Brodhead approves new plan on referendum
The board on Friday night unanimously approved a three-year, $1.76 million referendum that includes restructuring the district’s current debt over five years and financing a new high school roof over 10 years.
That compares to the four-year, $3.59 million referendum that voters rejected by 193 votes on Tuesday. The failed referendum included the same debt refinancing, but would have paid for the new roof in the first two years.
“This is huge,” board President Peggy Olsen said after the meeting. “I just hope we’ve done something to make people happier. And that the $170 over three years is worth it for these kids.”
It was a whirlwind week for the district. After the referendum failed Tuesday, administrators and board members worked on new options, then had a more than four hour special meeting Thursday to listen to residents before working on the new referendum in an hour-long special meeting Friday night.
The board meets again Monday night in its regular meeting, and members will reconsider its list of cuts if the referendum fails and discuss how to better inform the public.
Board member Jim Wahl pointed out the irony that board members haven’t even discussed the failed referendum, yet they have already approved a second one.
The quick turnaround was needed to meet Friday’s midnight deadline to get the referendum on the April ballot.
The cumulative tax increase on a $100,000 home will be $170 over three years under the new referendum. In the first year, the tax rate will drop from $8.45 this year to $8.27 per $1,000 of equalized property value.
That is possible because the teachers union and administrators have agreed to a one-year pay freeze, and the financing of the roof has been extended to 10 years.
In 2011-12, the same homeowner will see a tax rate of $9.52 followed by a rate of $10.16 in 2012-13.
The failed referendum included a 3.9 percent total package increase for the teachers union, but the union verbally agreed Thursday to open the contract to negotiate a pay freeze for next year. Administrators also agreed to a pay freeze next year. The result is $85,000 in savings.
The district is budgeting $700,000 for the new roof over 10 years, though it could be lower after it is put out for bids.
Federal stimulus money might also provide a no-interest loan.
The board considered three other options that included restructuring the district debt over 10 years and having a four-year referendum.
Friday afternoon was the deadline for students to apply for open enrollment. As of 1:30 p.m. Friday, Superintendent Chuck Deery said the district had 305 applications, which is not the total number of students.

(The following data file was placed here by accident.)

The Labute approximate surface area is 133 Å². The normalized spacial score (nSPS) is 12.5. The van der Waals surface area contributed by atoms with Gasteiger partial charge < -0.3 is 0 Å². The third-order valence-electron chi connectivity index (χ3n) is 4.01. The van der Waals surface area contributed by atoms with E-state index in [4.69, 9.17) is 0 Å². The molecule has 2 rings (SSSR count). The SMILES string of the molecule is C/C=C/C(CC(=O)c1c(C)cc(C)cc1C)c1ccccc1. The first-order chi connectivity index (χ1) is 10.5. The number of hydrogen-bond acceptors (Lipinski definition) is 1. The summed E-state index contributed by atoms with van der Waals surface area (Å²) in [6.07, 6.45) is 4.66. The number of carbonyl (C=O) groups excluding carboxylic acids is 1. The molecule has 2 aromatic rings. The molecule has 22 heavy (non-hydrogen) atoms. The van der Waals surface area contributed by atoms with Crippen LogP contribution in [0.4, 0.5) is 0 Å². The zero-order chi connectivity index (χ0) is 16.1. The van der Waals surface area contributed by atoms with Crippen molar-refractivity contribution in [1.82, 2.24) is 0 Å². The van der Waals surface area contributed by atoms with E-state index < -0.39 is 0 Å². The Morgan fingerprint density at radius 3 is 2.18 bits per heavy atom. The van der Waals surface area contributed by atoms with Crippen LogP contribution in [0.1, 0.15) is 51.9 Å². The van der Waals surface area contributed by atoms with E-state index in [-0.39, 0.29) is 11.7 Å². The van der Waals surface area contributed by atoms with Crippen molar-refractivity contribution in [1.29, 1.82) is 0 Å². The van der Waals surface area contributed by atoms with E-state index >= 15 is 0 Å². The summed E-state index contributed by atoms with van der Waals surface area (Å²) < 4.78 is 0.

Students can apply to more than one school, so the actual number of students applying to leave is probably 140 to 150, he said.
If those students do leave, that’s another $952,000 to $1.02 million loss in state aid.
Board members have heard earfuls about their decision to put sports and extracurricular activities on a list of cuts if the first referendum failed. Based on comments Thursday, most of the students have applied to leave because of the potential cut in sports.
To keep the athletes, and subsequently the state aid, in the district, board members generally agreed Friday night to remove sports and extracurriculars from the cut list. Official action will be taken Monday night.
“It doesn’t make much sense to send money out the door,” Olsen said.
That move was made easier by the wage freezes and roof financing because it provides more room in the budget, she said.
In her nine years on the board, Olsen said Thursday night brought the most residents she had seen at any meeting. The suggestions they brought will help board members as they start Monday night trying to find better ways to share information with the public.
More than 50 people attended Friday’s meeting while at least 250 people showed up Thursday when dozens of residents spoke.
Board member Mike Krupke said Thursday’s meeting “started to establish a healthy exchange with the public.”
“And I think hopefully we can cultivate that,” he said. “I think (Thursday) night was, for lack of a better term, a groundbreaking type of thing where we’re moving forward and Brodhead wants to get behind it, so let’s make something happen.”
IF YOU GO
The Brodhead School Board will meet at 7 p.m. Monday in the district office boardroom for its regular monthly meeting. On the agenda is post-referendum discussion and planning. Board members will revise the list of possible cuts and plan more ways to communicate about the new referendum to the public.